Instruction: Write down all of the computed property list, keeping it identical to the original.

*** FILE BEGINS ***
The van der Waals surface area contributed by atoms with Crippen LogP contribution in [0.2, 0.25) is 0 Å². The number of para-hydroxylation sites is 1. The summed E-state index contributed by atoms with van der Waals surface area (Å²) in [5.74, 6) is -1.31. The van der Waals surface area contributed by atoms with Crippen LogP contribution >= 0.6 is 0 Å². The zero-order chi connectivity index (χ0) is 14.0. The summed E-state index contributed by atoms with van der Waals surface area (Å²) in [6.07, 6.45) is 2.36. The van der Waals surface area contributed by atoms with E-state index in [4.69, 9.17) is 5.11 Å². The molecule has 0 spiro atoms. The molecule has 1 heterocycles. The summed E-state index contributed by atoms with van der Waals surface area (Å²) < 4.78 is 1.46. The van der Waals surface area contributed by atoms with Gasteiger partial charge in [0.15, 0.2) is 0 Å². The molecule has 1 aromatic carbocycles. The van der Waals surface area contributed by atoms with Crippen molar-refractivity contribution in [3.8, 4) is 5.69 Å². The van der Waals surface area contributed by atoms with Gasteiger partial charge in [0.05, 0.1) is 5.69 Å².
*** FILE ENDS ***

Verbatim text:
The van der Waals surface area contributed by atoms with Crippen LogP contribution in [0.2, 0.25) is 0 Å². The number of para-hydroxylation sites is 1. The summed E-state index contributed by atoms with van der Waals surface area (Å²) in [5.74, 6) is -1.31. The van der Waals surface area contributed by atoms with Crippen LogP contribution >= 0.6 is 0 Å². The zero-order chi connectivity index (χ0) is 14.0. The summed E-state index contributed by atoms with van der Waals surface area (Å²) in [6.07, 6.45) is 2.36. The van der Waals surface area contributed by atoms with E-state index in [4.69, 9.17) is 5.11 Å². The molecule has 0 spiro atoms. The molecule has 1 heterocycles. The summed E-state index contributed by atoms with van der Waals surface area (Å²) < 4.78 is 1.46. The van der Waals surface area contributed by atoms with Gasteiger partial charge in [0.15, 0.2) is 0 Å². The molecule has 1 aromatic carbocycles. The van der Waals surface area contributed by atoms with Crippen molar-refractivity contribution in [3.8, 4) is 5.69 Å². The van der Waals surface area contributed by atoms with Gasteiger partial charge in [0.05, 0.1) is 5.69 Å².